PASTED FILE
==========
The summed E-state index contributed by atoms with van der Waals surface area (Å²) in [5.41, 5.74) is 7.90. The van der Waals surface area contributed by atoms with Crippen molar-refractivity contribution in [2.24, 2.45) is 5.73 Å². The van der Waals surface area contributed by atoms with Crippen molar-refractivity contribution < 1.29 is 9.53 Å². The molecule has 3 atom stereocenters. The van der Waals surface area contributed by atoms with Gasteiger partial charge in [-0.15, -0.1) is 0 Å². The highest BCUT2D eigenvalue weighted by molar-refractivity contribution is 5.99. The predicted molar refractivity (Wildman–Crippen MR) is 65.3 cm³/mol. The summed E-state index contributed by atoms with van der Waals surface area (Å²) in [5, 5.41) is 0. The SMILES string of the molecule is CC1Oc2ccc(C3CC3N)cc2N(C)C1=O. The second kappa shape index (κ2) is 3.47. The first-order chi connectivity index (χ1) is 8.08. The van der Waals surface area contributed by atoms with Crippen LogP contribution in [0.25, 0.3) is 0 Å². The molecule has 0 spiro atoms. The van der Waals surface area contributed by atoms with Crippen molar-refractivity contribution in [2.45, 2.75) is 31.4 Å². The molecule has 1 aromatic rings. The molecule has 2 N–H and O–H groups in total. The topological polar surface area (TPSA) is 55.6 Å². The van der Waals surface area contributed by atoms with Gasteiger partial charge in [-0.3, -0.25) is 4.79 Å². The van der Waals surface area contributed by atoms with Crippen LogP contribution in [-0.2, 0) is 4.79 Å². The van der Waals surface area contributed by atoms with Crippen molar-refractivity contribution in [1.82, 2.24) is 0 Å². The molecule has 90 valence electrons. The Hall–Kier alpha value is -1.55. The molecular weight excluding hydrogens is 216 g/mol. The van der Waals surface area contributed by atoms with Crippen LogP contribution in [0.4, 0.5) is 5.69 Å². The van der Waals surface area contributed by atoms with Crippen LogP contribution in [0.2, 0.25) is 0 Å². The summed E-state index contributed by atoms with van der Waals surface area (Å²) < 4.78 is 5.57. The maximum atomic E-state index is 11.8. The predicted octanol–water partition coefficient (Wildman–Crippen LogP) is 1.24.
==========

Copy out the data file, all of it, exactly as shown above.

The summed E-state index contributed by atoms with van der Waals surface area (Å²) in [5.41, 5.74) is 7.90. The van der Waals surface area contributed by atoms with Crippen molar-refractivity contribution in [2.24, 2.45) is 5.73 Å². The van der Waals surface area contributed by atoms with Crippen molar-refractivity contribution < 1.29 is 9.53 Å². The molecule has 3 atom stereocenters. The van der Waals surface area contributed by atoms with Gasteiger partial charge in [-0.15, -0.1) is 0 Å². The highest BCUT2D eigenvalue weighted by molar-refractivity contribution is 5.99. The predicted molar refractivity (Wildman–Crippen MR) is 65.3 cm³/mol. The summed E-state index contributed by atoms with van der Waals surface area (Å²) in [5, 5.41) is 0. The SMILES string of the molecule is CC1Oc2ccc(C3CC3N)cc2N(C)C1=O. The second kappa shape index (κ2) is 3.47. The first-order chi connectivity index (χ1) is 8.08. The van der Waals surface area contributed by atoms with Crippen LogP contribution in [0.25, 0.3) is 0 Å². The molecule has 0 spiro atoms. The van der Waals surface area contributed by atoms with Crippen molar-refractivity contribution in [2.45, 2.75) is 31.4 Å². The molecule has 1 aromatic rings. The molecule has 2 N–H and O–H groups in total. The topological polar surface area (TPSA) is 55.6 Å². The van der Waals surface area contributed by atoms with Gasteiger partial charge in [-0.3, -0.25) is 4.79 Å². The van der Waals surface area contributed by atoms with Crippen LogP contribution in [-0.2, 0) is 4.79 Å². The van der Waals surface area contributed by atoms with Crippen molar-refractivity contribution in [1.82, 2.24) is 0 Å². The molecule has 90 valence electrons. The Hall–Kier alpha value is -1.55. The molecular weight excluding hydrogens is 216 g/mol. The van der Waals surface area contributed by atoms with Crippen LogP contribution in [0.4, 0.5) is 5.69 Å². The van der Waals surface area contributed by atoms with Crippen LogP contribution in [0.2, 0.25) is 0 Å². The summed E-state index contributed by atoms with van der Waals surface area (Å²) < 4.78 is 5.57. The maximum atomic E-state index is 11.8. The predicted octanol–water partition coefficient (Wildman–Crippen LogP) is 1.24.